The aunts would make a fire in the stone fireplace and mend dresses and trousers, while the boy, whose skin had gone a strange bluish colour ever since he’d lost his sight, would sit, often with a huge hound in his lap, and tell Elna stories. He also knew all about the rocks that his hounds would sometimes bring inside, clenched between their teeth, and say, Now Elna, this rock, tossing it back and forth between his blue hands, was under pressure inside a volcano, and This one lived at the bottom of the sea. Elna kept the rocks lined up in her room, and when she was alone, she would have long conversations with them.  

The uncles built a chapel right near her tree. They danced in circles and lifted their hands to heaven and burned grasses and lizards and chanted into the smoke to make sure the miracle kept working. But it was only the boy who bothered to stay up late into the night telling stories, blue face lit by the fire’s last embers, his two hounds twitching in their sleep, until even he would fall asleep, right as he was finishing the story, and his light snoring would alert the aunts, still busy with their mending, eyes squinting in the lowlight, that it was time to wake up the blue blind boy, and help him down the tree, and into his bed with the two huge hounds, and Elna was left alone, with the weight of her hair and with the stars shining in at her, smiling in at her and winking up in their own towers, and the wind would rustle through, and Elna would fall asleep, feeling quite alone, almost alone, with her hair reaching out to the whole world. 

When the hair needed washing, it was a very busy day for all of them. At the first glance of dawn, they would begin hauling water from the river up the hill in wooden buckets and clay pots and place them around the tree. Then they threw ropes over the highest branches and tied one end to the buckets and pulled the other end, so the buckets soared up, and a cousin sitting in the tree would tip the bucket over and it went on again and again all afternoon, the sound of people pulling and the sound of water sloshing and often drenching an uncle until the hair was soaked. Then everyone took a bar of soap from among their toolkit, a fresh soap made from oranges and olive oil and the fat of clean soft sheep, and began to scrub until their hands were red and sore and their arms were exhausted.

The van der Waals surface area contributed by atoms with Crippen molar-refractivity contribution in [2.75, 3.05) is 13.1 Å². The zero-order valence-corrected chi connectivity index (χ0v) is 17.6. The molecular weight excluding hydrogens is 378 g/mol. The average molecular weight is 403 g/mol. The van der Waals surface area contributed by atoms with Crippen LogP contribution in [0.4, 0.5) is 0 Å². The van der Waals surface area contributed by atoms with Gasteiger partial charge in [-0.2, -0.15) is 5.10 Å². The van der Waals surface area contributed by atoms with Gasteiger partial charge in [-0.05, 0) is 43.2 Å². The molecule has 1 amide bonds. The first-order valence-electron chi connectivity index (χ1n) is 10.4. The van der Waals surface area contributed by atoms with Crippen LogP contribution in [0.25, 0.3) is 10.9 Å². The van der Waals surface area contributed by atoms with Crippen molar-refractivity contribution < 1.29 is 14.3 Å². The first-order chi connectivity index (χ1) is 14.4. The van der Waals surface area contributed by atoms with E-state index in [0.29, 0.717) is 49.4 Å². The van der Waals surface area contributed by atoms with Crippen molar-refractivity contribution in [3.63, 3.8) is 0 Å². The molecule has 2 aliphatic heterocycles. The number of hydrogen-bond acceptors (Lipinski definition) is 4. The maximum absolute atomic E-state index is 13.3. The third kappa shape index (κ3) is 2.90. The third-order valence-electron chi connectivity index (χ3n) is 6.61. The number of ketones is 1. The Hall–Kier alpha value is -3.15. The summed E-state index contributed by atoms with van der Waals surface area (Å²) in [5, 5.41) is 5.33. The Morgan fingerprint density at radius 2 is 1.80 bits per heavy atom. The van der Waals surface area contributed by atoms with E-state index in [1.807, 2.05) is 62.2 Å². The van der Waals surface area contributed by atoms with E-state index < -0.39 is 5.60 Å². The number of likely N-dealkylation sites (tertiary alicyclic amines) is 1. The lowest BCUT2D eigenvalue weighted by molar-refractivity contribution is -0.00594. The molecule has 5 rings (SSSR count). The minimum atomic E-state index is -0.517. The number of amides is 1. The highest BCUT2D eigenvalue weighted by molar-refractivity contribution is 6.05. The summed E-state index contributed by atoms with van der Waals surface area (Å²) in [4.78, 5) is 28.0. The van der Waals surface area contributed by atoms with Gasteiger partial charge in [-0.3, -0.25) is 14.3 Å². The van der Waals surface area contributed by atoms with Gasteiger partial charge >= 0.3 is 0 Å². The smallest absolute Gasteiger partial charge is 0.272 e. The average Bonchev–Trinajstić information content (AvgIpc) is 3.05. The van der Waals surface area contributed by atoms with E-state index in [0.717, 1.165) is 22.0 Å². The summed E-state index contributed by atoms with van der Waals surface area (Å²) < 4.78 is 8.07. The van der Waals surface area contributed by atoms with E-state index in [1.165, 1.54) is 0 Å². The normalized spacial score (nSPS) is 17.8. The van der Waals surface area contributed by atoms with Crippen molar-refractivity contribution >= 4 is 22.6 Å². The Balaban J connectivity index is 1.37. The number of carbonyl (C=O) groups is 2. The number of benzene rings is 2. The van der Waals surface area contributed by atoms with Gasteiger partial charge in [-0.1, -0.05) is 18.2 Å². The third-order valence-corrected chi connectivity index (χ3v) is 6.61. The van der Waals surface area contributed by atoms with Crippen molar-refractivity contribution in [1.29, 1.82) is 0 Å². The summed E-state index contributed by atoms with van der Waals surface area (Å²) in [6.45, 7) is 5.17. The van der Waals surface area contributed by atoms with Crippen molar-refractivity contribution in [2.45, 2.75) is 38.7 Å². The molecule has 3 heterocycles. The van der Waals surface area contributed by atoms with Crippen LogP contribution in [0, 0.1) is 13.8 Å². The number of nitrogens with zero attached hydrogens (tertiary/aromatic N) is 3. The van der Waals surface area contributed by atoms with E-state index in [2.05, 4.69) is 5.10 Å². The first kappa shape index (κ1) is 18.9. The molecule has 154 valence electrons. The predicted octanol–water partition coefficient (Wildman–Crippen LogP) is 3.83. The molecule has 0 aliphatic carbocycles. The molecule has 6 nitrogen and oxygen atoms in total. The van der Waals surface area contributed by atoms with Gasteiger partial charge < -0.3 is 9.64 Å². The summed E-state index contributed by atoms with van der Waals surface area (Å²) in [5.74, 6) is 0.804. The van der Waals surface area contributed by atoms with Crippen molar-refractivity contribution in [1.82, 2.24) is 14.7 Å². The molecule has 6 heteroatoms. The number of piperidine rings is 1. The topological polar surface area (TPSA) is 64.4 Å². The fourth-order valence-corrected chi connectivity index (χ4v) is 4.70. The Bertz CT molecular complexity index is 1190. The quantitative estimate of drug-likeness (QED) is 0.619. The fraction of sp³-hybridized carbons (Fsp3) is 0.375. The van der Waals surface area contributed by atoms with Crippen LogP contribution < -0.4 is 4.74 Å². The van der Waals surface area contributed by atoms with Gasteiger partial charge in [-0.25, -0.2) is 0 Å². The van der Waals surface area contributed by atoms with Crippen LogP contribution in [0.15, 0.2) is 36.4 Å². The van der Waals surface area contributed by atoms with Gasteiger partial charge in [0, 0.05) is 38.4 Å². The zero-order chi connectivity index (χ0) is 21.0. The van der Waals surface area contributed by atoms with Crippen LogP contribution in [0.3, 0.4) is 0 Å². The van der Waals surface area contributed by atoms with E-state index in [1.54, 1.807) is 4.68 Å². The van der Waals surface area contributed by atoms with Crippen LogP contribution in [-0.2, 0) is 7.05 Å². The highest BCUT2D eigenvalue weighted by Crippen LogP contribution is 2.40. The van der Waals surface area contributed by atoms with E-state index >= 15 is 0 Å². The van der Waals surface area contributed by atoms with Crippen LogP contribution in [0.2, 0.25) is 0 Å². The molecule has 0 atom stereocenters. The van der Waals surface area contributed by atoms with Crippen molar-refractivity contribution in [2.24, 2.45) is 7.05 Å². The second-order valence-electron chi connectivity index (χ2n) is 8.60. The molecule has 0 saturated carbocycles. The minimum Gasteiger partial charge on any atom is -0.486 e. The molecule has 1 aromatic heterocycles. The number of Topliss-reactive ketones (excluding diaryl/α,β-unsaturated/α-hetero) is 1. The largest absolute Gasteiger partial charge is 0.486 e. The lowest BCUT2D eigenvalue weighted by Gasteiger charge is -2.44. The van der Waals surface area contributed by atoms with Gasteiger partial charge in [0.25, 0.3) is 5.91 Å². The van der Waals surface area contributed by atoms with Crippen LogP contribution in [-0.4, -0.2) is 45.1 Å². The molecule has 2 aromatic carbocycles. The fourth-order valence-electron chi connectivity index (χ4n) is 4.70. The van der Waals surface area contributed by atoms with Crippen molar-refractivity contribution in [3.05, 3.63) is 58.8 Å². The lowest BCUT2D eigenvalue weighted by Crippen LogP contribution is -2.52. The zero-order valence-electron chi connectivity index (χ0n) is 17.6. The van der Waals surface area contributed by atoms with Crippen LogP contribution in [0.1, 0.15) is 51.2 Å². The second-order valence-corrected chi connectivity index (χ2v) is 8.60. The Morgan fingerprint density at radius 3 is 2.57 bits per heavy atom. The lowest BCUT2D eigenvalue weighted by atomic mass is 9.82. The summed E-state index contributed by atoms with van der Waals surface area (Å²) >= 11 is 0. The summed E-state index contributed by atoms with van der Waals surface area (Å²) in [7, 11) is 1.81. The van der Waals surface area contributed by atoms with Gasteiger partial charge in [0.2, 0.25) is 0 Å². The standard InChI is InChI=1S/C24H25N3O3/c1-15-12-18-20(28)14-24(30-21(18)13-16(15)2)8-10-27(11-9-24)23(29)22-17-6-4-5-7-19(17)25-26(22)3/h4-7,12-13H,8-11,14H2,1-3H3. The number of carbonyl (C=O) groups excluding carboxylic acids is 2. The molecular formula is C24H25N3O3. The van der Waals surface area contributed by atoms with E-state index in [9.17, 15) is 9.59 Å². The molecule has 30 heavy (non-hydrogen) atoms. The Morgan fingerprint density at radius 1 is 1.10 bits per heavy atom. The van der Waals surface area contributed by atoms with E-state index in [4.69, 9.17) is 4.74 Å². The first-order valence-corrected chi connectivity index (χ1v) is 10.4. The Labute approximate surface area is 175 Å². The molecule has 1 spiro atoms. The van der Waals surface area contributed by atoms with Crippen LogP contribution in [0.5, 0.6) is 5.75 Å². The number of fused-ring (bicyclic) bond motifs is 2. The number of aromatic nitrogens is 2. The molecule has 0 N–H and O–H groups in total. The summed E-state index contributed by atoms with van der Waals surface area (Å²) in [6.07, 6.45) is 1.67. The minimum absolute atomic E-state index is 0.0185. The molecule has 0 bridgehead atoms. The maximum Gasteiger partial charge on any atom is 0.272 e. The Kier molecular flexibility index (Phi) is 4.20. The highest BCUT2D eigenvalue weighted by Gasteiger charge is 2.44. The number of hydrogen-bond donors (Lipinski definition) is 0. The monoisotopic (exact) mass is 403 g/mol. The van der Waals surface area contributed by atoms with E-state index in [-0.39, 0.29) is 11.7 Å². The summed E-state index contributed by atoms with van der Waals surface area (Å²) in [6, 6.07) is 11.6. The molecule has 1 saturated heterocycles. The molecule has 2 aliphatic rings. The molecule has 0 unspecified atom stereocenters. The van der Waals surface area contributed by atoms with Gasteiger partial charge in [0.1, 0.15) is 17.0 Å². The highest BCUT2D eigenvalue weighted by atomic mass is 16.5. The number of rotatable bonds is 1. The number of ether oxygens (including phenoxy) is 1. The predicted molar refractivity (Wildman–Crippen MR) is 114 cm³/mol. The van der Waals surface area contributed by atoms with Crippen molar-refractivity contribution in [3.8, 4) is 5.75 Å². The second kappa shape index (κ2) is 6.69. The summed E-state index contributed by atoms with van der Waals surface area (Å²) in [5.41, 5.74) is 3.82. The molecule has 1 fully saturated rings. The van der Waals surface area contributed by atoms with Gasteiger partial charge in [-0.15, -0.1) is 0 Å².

Then sometimes three or four of them would decide that they needed a bit of music if they were going to get through it all, and they’d fetch their small guitars and their flutes and tambourines and begin to sing, and everyone would sing along. And Elna would sit alone, and be tugged this way and that, and smell the oranges and olive oil and hear the tired chants and see the scrubbing elbows out the window, and heave a great sigh. And when the hair was soaped, and rinsed and a good deal of the tree, too, all the uncles, aunts and cousins, would fall asleep on the hill, needing a bath themselves, and sleep beneath the evening, when the breeze would dry her hair and lightly, it would float out, and the sun would sink behind it. It would glow like a lampshade, or like a tulip with a fairy inside, and float around the branches and the sleepers. Then a cousin would awake starving, and complain there was no dinner, then look upon the tree, with its cloak of long hair lit in the starlight, soft and gently breathing, and quickly fall to silence, and the others would follow, and they’d walk sleepy back to their beds, as if they had been drugged or hypnotised, delighted with the beauty of the enchanted hair.